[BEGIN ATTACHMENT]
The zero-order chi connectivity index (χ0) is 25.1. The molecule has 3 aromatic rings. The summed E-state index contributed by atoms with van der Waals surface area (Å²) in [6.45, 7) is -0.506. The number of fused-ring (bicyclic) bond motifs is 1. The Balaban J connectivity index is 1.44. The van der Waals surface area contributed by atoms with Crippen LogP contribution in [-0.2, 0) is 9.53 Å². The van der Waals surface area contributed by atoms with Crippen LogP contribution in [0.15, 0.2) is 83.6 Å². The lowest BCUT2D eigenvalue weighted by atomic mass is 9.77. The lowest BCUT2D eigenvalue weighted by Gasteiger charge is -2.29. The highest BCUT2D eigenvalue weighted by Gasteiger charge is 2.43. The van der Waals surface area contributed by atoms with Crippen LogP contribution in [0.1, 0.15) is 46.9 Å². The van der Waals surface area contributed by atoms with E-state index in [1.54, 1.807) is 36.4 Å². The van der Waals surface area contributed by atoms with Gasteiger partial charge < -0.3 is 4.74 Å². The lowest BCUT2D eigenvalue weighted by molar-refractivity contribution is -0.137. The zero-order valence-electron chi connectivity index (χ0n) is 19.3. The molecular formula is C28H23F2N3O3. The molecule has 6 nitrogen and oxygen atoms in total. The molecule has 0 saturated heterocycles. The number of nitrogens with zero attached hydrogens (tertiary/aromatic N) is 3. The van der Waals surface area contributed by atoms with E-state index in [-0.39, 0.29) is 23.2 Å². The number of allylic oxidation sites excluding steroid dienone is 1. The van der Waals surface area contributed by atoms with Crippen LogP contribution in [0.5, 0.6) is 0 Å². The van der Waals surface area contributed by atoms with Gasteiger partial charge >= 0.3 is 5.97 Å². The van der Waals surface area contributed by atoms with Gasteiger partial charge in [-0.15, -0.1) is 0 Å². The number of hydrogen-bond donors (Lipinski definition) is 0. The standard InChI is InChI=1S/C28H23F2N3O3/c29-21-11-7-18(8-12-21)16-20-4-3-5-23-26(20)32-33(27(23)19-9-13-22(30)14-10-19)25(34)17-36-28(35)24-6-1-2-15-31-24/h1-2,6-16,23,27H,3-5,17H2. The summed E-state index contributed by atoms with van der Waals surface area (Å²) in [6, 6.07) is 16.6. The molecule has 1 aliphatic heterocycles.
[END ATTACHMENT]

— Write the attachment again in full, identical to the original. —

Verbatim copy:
The zero-order chi connectivity index (χ0) is 25.1. The molecule has 3 aromatic rings. The summed E-state index contributed by atoms with van der Waals surface area (Å²) in [6.45, 7) is -0.506. The number of fused-ring (bicyclic) bond motifs is 1. The Balaban J connectivity index is 1.44. The van der Waals surface area contributed by atoms with Crippen LogP contribution in [-0.2, 0) is 9.53 Å². The van der Waals surface area contributed by atoms with Crippen LogP contribution in [0.15, 0.2) is 83.6 Å². The lowest BCUT2D eigenvalue weighted by atomic mass is 9.77. The lowest BCUT2D eigenvalue weighted by Gasteiger charge is -2.29. The highest BCUT2D eigenvalue weighted by Gasteiger charge is 2.43. The van der Waals surface area contributed by atoms with Crippen LogP contribution in [0.1, 0.15) is 46.9 Å². The van der Waals surface area contributed by atoms with E-state index in [1.54, 1.807) is 36.4 Å². The van der Waals surface area contributed by atoms with Gasteiger partial charge < -0.3 is 4.74 Å². The lowest BCUT2D eigenvalue weighted by molar-refractivity contribution is -0.137. The zero-order valence-electron chi connectivity index (χ0n) is 19.3. The molecular formula is C28H23F2N3O3. The molecule has 6 nitrogen and oxygen atoms in total. The molecule has 0 saturated heterocycles. The number of nitrogens with zero attached hydrogens (tertiary/aromatic N) is 3. The van der Waals surface area contributed by atoms with E-state index in [-0.39, 0.29) is 23.2 Å². The number of allylic oxidation sites excluding steroid dienone is 1. The van der Waals surface area contributed by atoms with Crippen LogP contribution in [0.5, 0.6) is 0 Å². The van der Waals surface area contributed by atoms with Gasteiger partial charge >= 0.3 is 5.97 Å². The van der Waals surface area contributed by atoms with Gasteiger partial charge in [-0.15, -0.1) is 0 Å². The number of hydrogen-bond donors (Lipinski definition) is 0. The standard InChI is InChI=1S/C28H23F2N3O3/c29-21-11-7-18(8-12-21)16-20-4-3-5-23-26(20)32-33(27(23)19-9-13-22(30)14-10-19)25(34)17-36-28(35)24-6-1-2-15-31-24/h1-2,6-16,23,27H,3-5,17H2. The summed E-state index contributed by atoms with van der Waals surface area (Å²) in [6, 6.07) is 16.6. The molecule has 1 aliphatic heterocycles.